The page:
He said the public had not been properly informed of the private deals, or public impacts or cost-benefit analyses (economic, social, cultural and environmental) of what would be one of the biggest wind farm projects on Earth. He said details of the arrangements between the Hammond family, which farmed wagyu beef and owned the land, and developer UPC Renewables were not known. “Tasmanians have a right to know much more about the Robbins Island development,” Dr Brown said. “It is a huge resource extraction venture which will be lighting up no Tasmanian homes.”
Project officials late Wednesday announced that they had been informed by the Department of Interior’s Bureau of Ocean Energy Management (BOEM) that “they are not yet prepared to issue” the final environmental impact statement (EIS) for the 800 megawatt project.
An attempt to improve wildlife diversity at a wind farm in the North Sea has failed as 85% of oysters introduced there have died, reports the Volkskrant.
There are concerns about the impact offshore wind will have on the migratory pattern of birds and other wildlife like the Atlantic right whale. The members of the commission, which is comprised of scientists, environmental organizations, and DEEP staffers, will be tasked with facilitating public participation in the process and gathering information about best practices.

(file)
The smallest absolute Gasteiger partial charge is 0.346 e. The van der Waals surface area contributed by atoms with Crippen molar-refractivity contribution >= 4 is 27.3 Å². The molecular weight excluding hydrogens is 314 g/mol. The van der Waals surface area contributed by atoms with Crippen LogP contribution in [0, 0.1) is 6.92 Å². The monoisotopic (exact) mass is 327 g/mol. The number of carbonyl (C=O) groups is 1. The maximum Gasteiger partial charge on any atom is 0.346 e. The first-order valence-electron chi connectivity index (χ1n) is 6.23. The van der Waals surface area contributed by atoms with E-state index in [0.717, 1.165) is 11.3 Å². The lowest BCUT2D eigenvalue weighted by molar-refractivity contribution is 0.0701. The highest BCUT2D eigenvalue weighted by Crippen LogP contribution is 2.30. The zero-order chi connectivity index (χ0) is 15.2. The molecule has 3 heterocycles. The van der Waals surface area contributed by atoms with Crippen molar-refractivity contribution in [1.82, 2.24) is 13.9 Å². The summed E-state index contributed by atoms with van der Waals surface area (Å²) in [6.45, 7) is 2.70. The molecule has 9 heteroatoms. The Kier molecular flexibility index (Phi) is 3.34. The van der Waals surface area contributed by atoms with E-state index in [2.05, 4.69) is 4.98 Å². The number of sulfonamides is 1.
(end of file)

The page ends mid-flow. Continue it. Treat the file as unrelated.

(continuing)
This was a very large project, covering some 23,000 acres with 76 wind turbines, and both the North Dakota Game & Fish Department and the U.S. Fish and Wildlife Service were critical of it for its potential impacts on wildlife. Birds, in particular. The three-member, all-Republican commission rejected the permit for the project because they didn’t feel NextEra had demonstrated that they’d do enough to mitigate wildlife impacts.
Regulatory filings showed federal and state agencies charged with protecting wildlife have long been concerned with the proposed wind farm's location. A North Dakota Game and Fish Department official said upon first hearing about the project in 2016, agency staff indicated the developer "could not have picked a worse spot in the state."
For years developers have tried to figure out how to repurpose Kaiser Steel’s former open-pit iron mine at Eagle Mountain in Riverside County. One idea: Use it as a massive landfill, a proposal that fortunately never came to fruition. The current owners of the site now want to convert it into an immense, $2.5-billion hydroelectric battery, using daytime power to pump water from a lower-elevation pit to a pit 1,400 feet farther up the mountain, then running the water downhill at night through turbines to create energy.
The Massachusetts Fishermen’s Partnership claims that the 84-turbine offshore wind project soon to be developed by Vineyard Wind lacks scientific backing and will inevitably harm the local ecology and way of life for fishermen and boaters.
The Beatrice Offshore Wind Farm project has been reprimanded by officials after it allowed a ship to “steam” through North Sea fishing grounds.
The wildlife of Kansas is held in trust for the people of Kansas. Kansas Wildlife, Parks, & Tourism is the official guardian of that trust. In fulfillment of this obligation, KWP&T has established guidelines for the responsible siting of wind turbines. NextEra’s proposal violates these guidelines.